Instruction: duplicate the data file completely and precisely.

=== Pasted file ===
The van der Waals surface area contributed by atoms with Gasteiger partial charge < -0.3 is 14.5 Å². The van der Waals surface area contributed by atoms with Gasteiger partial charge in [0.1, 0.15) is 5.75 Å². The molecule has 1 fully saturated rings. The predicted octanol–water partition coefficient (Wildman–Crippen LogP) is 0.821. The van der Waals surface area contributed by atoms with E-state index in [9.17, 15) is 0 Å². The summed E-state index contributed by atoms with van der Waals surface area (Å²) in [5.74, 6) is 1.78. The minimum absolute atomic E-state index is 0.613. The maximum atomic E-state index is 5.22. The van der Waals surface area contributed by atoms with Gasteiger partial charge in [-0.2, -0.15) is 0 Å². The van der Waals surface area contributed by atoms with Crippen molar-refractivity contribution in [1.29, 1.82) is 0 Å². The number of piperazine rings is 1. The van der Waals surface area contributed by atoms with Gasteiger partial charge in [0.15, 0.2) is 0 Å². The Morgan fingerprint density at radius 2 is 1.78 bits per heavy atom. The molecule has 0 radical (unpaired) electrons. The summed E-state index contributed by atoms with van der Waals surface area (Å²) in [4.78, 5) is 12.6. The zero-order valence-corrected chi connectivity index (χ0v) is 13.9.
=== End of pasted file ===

The van der Waals surface area contributed by atoms with Gasteiger partial charge < -0.3 is 14.5 Å². The van der Waals surface area contributed by atoms with Gasteiger partial charge in [0.1, 0.15) is 5.75 Å². The molecule has 1 fully saturated rings. The predicted octanol–water partition coefficient (Wildman–Crippen LogP) is 0.821. The van der Waals surface area contributed by atoms with E-state index in [9.17, 15) is 0 Å². The summed E-state index contributed by atoms with van der Waals surface area (Å²) in [5.74, 6) is 1.78. The minimum absolute atomic E-state index is 0.613. The maximum atomic E-state index is 5.22. The van der Waals surface area contributed by atoms with Gasteiger partial charge in [-0.2, -0.15) is 0 Å². The van der Waals surface area contributed by atoms with Crippen molar-refractivity contribution in [1.29, 1.82) is 0 Å². The number of piperazine rings is 1. The van der Waals surface area contributed by atoms with Gasteiger partial charge in [0.15, 0.2) is 0 Å². The Morgan fingerprint density at radius 2 is 1.78 bits per heavy atom. The molecule has 0 radical (unpaired) electrons. The summed E-state index contributed by atoms with van der Waals surface area (Å²) in [4.78, 5) is 12.6. The zero-order valence-corrected chi connectivity index (χ0v) is 13.9.